Democrats continued to announce their intentions for several congressional races on Monday, which ranged from tossup match-ups to crowded primary races to nearly hopeless cases in heavily Republican states.
Angie Craig Back for Rematch Against Jason Lewis in Minnesota
Angie Craig lost last year’s open-seat race in Minnesota’s 2nd District by less than 2 points. On Monday, the Democratic-Farmer-Labor candidate announced she’d try to unseat last year’s rival, freshman GOP Rep. Jason Lewis.
Craig, a former health care executive, plans to spend the summer on a listening tour of the district before officially kicking off her campaign in the fall. She’s already been active in the district this year, holding an “adopt a district” town hall in the 2nd District with 1st District Rep. Tim Walz.
Minnesota’s 2nd District had been safe Republican for years, but former Rep. John Kline’s retirement gave Democrats hope they could pick up the seat in 2016.
But Craig, like Hillary Clinton, fell short. President Donald Trump carried the district by 1 point. Former President Barack Obama carried the district in 2008 and again much more narrowly in 2012.
Democrats are targeting the seat again this year, going after Lewis for voting for the GOP health care plan earlier this year.
Inside Elections with Nathan L. Gonzales rates the seat a Tossup.
— Simone Pathé
Salt Lake Democrat Announces Challenge to Orrin Hatch
Sen. Orrin G. Hatch has yet to make a final decision about whether he is running for re-election, but the Utah Republican now has another Democratic challenger.
Salt Lake County council member Jenny Wilson announced Monday that she is taking on Hatch, who would be running for his eighth Senate term. But Wilson’s bid would be an uphill battle in the deeply Republican Beehive State. Inside Elections with Nathan L. Gonzales rates the race as Solidly Republican.
The Democrat said she has raised nearly $140,000 while exploring a Senate bid. Hatch, who chairs the Senate Finance Committee, raised just over $1 million during the second quarter ending June 30, finishing with more than $4 million in cash on hand, according to Hatch spokesman Matt Whitlock.
While Hatch sent some signals that he is running for re-election, he has not made a final decision, keeping Utah Republicans in suspense.
Wilson said in an April interview that she was aware of how much money would be necessary for a run, citing her previous experience as a congressional staffer and chief of staff for former Utah Democratic Rep. Bill Orton.
As an at-large member of the Salt Lake County Council, Wilson represents one-third of the state’s population. She is also the daughter of Ted Wilson, a former Salt Lake City mayor.
Wilson is also a member of the Democratic National Committee’s transition team, which focuses on how the party should approach GOP-leaning states.
— Bridget Bowman
Lottery Winner to Challenge Royce in California
A former Navy officer and millionaire lottery winner announced he will challenge California Rep. Ed Royce as a Democrat.
Gil Cisneros was a Republican until 2008, but left the party because he said he felt the GOP had become too ideological. After his service in the Navy, he worked as a shipping and distribution manager at Frito Lay.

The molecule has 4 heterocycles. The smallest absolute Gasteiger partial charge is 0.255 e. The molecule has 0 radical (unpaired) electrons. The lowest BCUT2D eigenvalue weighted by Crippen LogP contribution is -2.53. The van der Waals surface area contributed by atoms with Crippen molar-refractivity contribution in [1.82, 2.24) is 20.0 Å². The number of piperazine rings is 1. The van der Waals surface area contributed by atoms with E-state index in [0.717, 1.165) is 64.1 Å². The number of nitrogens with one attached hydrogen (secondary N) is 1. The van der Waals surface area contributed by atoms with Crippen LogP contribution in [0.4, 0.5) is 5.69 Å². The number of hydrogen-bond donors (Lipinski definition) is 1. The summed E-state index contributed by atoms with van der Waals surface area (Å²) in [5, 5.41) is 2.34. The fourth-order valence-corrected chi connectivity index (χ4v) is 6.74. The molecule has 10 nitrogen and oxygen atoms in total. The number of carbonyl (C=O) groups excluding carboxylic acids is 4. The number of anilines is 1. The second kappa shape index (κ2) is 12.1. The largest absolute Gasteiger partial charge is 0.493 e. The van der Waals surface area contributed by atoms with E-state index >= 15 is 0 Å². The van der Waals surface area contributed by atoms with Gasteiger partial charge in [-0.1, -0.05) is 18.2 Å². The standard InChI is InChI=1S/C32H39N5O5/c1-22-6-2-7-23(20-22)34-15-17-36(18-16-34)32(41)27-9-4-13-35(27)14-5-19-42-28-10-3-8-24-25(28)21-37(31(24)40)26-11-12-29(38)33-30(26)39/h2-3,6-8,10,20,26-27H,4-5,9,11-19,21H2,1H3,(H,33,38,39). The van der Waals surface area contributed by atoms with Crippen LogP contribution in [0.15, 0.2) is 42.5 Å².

Cisneros touted his endorsement from VoteVets, a liberal veterans group, the Los Angeles Times reported.
He and his wife won $266 million in California’s state lottery in 2010 and started the Gilbert and Jacki Cisneros Foundation, which funds scholarships for Latino students.
Royce won re-election in California’s 39th Congressional District by 14.5 points in 2016. But the Democratic Congressional Campaign Committee is targeting Royce’s district.
Inside Elections With Nathan L. Gonzales rates the race Leans Republican.
— Eric Garcia
Hurd Defends District Lines in Court
Rep. William Hurd said more districts should be drawn like his, defending Texas’ 23rd Congressional District ahead of a federal court decision on alleged racial gerrymandering that could impact the 2018 midterm elections.
“My district is competitive, and that’s a good thing … because it forces people to talk to a broader sense of the community,” Hurd said Saturday as the closing witness in a trial over whether the district lines should be redrawn.
Federal judges invalidated the 2011 district lines in March, finding that three congressional districts, including the 23rd District, violated the Voting Rights Act. The decision had no effect, however, because the state adopted a new interim map in 2013.
Civil rights groups and individuals argue that the new map is also discriminatory as it includes some of the original boundaries.
Federal judges said in March that the 23rd District lines from 2011 “denied Latino voters equal opportunity and had the intent and effect of diluting Latino voter opportunity.”
The two other districts found to be unlawful were the 35th District, represented by Democrat Lloyd Doggett, and the 27th District, represented by Republican Blake Farenthold.
Democrats are targeting Hurd’s seat, as former Democratic Rep. Pete Gallego considers challenging Hurd again. Hurd unseated the one-term Gallego in 2014 and the two faced off again in 2016.
Inside Elections with Nathan L. Gonzales rates the 23rd District as Tossup.
— Kyle Stewart